BY GRETCHEN MENSINK LOVEJOY/SPRING VALLEY TRIBUNE <br /><br /><!-- 1upcrlf2 -->Katie Hudek, intern Katie Kearney and Jim Hindt are available to assist families at Hindt-Hudek Funeral Homes.
BY GRETCHEN MENSINK LOVEJOY/SPRING VALLEY TRIBUNE

Katie Hudek, intern Katie Kearney and Jim Hindt are available to assist families at Hindt-Hudek Funeral Homes.
Seriously, Katie Kearney isn't kidding around in biology.

She's interning in it.

"I've always been interested in human biology. I took this route because I didn't want to be a doctor or a pathologist, and this is kind of everything. This is a combination of the two," said 22-year-old Hindt-Hudek Funeral Home intern Kearney, from Hazel Green, Wis., who, in spite of her youth, is indeed old enough to be apprenticing at the Spring Valley funeral home, as well as at its branches in Cresco, LeRoy and Grand Meadow.

As a child, she wanted to grow up to be the young lady with the stethoscope and Band-Aids. "I think I always wanted to be a nurse. My mom is in the medical field, and I decided I wanted to be like her," she related.

Upon determining in high school that mortuary science would satisfy her career aspirations, Kearney presented her idea to her parents.

"It was always in the back of my mind ... this or going into dental assistant school. Just talking with a funeral director back home got me more interested in it. I don't think my family took me seriously until I actually started going to school for it. My mom sort of took me seriously, but my dad thought I would go into something else."

Kearney attended Chicago's Warsham Mortuary Science College, an institution established to teach only mortuary science. She chose that school for its reputation and proximity to her hometown three hours away.

She added, "There were probably only about 120 students in the class. There was a funeral director in a town close to mine that recommended that I go there."

Her internship at Hindt-Hudek began Sept. 16 after she answered an online post from Hudek and Hindt for an intern on a mortuary science website, and since then, she's kept busy enough assisting with making arrangements for families and filling in the time spent waiting for a call by cleaning, running errands, doing paperwork, and more.

She's pleased to have decided upon small towns to start her career, because had she remained in Chicago, she would have been disappointed in the experience.

"In Chicago, I realized I did not want to be in a big city. It's easier to start out here, and when we do get a call, I have more time to learn, not rush. It's more family-oriented here, people care. It was hard adjusting at first in Chicago because we were getting three to four calls a day, and that was normal.

"I didn't feel we were giving families the attention they needed, and being in bigger cities, there's a lot of people who don't have bigger families, so there'd be visitations with only 20 people."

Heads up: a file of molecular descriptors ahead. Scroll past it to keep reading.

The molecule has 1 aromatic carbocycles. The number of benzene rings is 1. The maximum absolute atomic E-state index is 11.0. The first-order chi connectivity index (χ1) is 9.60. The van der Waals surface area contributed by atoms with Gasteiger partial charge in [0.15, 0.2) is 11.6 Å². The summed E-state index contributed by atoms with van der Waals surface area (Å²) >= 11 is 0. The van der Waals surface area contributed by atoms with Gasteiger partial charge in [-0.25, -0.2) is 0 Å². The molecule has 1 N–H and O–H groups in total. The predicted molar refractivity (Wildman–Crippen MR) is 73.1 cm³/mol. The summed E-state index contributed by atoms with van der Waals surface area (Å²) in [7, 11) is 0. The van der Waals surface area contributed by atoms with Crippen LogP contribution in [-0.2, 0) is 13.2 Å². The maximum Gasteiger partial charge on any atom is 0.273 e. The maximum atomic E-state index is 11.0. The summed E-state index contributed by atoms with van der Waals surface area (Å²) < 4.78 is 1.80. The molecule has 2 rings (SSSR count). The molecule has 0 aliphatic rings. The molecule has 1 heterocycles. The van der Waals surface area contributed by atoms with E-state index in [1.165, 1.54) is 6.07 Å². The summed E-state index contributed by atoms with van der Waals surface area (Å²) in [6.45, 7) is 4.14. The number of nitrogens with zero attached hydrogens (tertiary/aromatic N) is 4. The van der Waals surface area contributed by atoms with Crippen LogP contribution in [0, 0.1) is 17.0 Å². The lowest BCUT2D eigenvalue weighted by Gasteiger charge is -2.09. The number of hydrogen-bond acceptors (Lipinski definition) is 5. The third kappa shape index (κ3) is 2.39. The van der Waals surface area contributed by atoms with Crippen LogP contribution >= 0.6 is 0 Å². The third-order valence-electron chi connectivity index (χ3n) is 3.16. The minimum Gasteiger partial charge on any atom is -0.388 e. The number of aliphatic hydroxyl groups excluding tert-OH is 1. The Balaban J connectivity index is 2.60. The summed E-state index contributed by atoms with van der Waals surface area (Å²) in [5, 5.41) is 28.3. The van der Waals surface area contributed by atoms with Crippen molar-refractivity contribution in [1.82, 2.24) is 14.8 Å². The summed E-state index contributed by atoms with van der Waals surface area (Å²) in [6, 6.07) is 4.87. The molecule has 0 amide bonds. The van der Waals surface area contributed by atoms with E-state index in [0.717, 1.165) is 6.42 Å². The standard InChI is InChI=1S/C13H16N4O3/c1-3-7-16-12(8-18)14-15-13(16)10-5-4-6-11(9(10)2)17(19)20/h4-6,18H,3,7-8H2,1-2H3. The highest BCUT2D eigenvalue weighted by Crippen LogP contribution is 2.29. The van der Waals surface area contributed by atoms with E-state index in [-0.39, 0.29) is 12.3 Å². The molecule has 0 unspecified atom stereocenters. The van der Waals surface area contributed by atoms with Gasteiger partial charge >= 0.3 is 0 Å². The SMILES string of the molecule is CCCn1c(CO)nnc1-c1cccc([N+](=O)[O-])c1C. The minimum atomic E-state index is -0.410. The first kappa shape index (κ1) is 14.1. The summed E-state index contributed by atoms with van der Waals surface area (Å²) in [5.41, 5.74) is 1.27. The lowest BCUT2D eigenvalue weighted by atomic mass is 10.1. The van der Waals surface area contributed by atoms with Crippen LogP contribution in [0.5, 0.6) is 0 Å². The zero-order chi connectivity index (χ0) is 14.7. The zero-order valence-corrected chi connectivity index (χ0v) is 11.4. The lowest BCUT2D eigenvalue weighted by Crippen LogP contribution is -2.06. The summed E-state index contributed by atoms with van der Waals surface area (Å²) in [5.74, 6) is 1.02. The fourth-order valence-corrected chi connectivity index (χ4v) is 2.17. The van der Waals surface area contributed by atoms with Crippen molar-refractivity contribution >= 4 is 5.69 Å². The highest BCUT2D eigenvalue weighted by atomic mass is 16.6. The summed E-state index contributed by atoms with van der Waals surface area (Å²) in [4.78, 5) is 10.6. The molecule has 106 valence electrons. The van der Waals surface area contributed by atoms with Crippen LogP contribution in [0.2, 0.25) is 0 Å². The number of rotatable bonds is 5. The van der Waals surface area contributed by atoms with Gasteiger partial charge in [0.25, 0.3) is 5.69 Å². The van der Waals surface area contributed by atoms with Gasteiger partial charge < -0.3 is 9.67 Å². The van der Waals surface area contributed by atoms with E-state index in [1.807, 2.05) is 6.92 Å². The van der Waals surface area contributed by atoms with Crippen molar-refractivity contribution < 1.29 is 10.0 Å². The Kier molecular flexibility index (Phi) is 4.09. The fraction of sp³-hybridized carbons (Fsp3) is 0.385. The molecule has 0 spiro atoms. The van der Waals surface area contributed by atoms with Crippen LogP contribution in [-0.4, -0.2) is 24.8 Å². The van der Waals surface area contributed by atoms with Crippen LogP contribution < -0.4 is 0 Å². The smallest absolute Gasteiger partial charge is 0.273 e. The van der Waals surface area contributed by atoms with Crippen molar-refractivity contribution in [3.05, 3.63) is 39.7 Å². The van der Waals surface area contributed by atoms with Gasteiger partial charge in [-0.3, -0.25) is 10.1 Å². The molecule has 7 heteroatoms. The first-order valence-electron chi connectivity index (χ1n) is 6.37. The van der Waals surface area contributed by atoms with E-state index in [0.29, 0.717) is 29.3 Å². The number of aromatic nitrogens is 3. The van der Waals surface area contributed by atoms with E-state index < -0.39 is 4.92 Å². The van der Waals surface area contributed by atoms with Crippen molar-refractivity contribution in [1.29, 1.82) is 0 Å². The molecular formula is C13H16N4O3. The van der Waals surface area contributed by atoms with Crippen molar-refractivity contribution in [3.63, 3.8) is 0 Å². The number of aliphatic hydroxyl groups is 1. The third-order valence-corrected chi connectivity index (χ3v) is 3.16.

Counseling bereaved families in funeral decisions often is more about listening than it is about talking, she noted, and "It can be difficult, but if you just listen to what they have to say, listen to their story, most often, they just want someone to talk to."

Kearney added, "You do as much for the families as you can, even if it's just running out to have more thank you notes printed and dropping them off. They appreciate that a lot."

And the reality that she's dealing with the end of life has brought her greater awareness of her own and others' lives. "It did change how I see life - I appreciate family and my parents more - and you appreciate healthy people more. Expected deaths help people prepare, but it's different when it actually happens, and if someone has been in hospice care, there's some relief."

The practical side of the internship has presented itself well for Kearney. "It's more hands-on than in school, because there, all they told you was what was in the books. Here, if something goes wrong, I actually have to think of how to fix it and fix it. This is actual, real world learning. And in a small community, everyone knows everyone, so you have to make people look their best."

The few difficulties she's encountered include keeping track of people's names and faces since she works in at least three communities.

Kearney hopes to educate herself as well as possible while at Hindt-Hudek, complete her internship, and then become licensed in Iowa and Minnesota.

"Right now, I don't think I'd want my own funeral home; it's a lot of responsibility. But whatever community I end up in, I hope I get to know everyone, and that they see me not as a funeral director, but as a part of the community ... you don't have to be afraid to talk to me."

Katie enjoys her free time by exploring the communities in which she works. "I like to see what's out in the area, learn what they have in common ... the history. And it's been very nice working at Hindt-Hudek. A great experience," she concluded.